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Citation: Reynhoudt (1962) 107 CLR 381

This information can be found in the Textbook: Brown et al, Criminal Laws: Materials and Commentary on Criminal Law and Process in New South Wales, (5th edition, Federation Press, 2011), pp. 673-4.


Background facts

  • The defendant was charged with assaulting a police officer during the execution of their duty.

Legal issues


Menzies J:

  • The use of the word 'willful' in the legislation (it says 'willfully obstruct') limits the class of people who can be charged with this offence. This limitation would be useless if there was a specific intent requirement to obstruct a policeman (since such intent would obviously mean the action was willful).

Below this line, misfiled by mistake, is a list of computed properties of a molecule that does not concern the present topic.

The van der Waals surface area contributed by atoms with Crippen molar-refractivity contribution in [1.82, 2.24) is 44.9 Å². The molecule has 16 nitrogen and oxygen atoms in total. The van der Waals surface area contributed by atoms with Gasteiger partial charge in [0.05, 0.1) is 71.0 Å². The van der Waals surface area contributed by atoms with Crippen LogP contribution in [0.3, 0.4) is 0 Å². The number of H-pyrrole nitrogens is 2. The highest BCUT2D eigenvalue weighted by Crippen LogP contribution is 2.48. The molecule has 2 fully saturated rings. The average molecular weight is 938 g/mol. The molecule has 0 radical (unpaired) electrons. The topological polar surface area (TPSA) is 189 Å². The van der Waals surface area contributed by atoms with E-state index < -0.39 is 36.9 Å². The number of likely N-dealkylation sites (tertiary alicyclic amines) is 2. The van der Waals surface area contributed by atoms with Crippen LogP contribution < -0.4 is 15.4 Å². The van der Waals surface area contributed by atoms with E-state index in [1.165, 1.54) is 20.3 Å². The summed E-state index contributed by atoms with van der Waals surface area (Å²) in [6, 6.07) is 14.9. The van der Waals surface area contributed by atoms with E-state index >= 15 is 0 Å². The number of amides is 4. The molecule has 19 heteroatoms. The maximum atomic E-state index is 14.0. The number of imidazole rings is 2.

• There nothing really in the legislation which implies a specific intent requirement. The issue should be seen as one of strict liability.
  • The purpose of the legislation is to give extra protection to police officers in the discharge of their dangerous duties by imposing an additional penalty upon persons assaulting them who cannot reasonably excuse their conduct by proving honest mistake on reasonable grounds.

Dixon J (DISSENT):

  • The 'intent' must be the intent to do the whole act, ie, the intent to assault a police officer. This means that the person must have known that the person was a police officer.


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